Greenhouse gases sources and sinks: collecting the data to quantify changing atmospheric chemistry impacts on our ecosystems.
Evidence-based policy and management are important to help in the complex challenge of influencing decisions about the environment, which is often changing. Increasingly, there is broad understanding that people are integrally part of the environment, directly or indirectly influencing it in many different ways.
Marine scientists need to be generalists to meet modern challenges of a rapidly changing marine ecosystem. We address a wide range of issues, such as the urbanising coasts of the world, to the changing distributions of species in response to climate change.
Increasingly, we are investigating changes over large parts of the world in different ecosystems. Understanding how and why large scale changes are occurring across the landscape is critical for management of environments and informing relevant policy.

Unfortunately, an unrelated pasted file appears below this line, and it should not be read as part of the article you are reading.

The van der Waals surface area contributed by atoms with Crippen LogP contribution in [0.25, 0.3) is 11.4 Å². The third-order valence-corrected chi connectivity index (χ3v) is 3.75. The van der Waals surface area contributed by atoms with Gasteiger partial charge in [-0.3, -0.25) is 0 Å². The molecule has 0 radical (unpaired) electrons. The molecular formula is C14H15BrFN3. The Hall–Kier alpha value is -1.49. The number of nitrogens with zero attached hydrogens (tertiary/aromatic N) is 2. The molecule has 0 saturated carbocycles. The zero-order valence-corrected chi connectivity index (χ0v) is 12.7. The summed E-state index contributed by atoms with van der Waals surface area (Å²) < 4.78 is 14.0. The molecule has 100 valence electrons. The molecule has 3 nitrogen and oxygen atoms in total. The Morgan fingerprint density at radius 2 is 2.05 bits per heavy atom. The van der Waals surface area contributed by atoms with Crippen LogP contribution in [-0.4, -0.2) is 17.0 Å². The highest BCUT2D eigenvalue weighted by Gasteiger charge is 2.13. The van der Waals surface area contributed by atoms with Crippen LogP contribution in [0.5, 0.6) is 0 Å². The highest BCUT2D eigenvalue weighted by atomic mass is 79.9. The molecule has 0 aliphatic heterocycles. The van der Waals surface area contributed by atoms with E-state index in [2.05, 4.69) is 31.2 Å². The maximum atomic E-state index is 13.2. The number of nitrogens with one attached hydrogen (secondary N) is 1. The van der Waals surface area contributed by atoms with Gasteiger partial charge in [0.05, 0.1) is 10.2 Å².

The Centre for Ecosystem Science has a strong background and focus on investigating the ecology of wetlands and rivers. We are particularly interested in the “boom” and “bust” ecology of inland river systems, focusing a considerable amount of our work in the Murray-Darling Basin and its more important wetlands.
We're interested in a wide range of processes and organisms in terrestrial ecosystems. In particular, we investigate how ecosystems work and the interactions between the drivers of ecosystem productivity (soils, for example) and different organisms from the microscopic to top predators.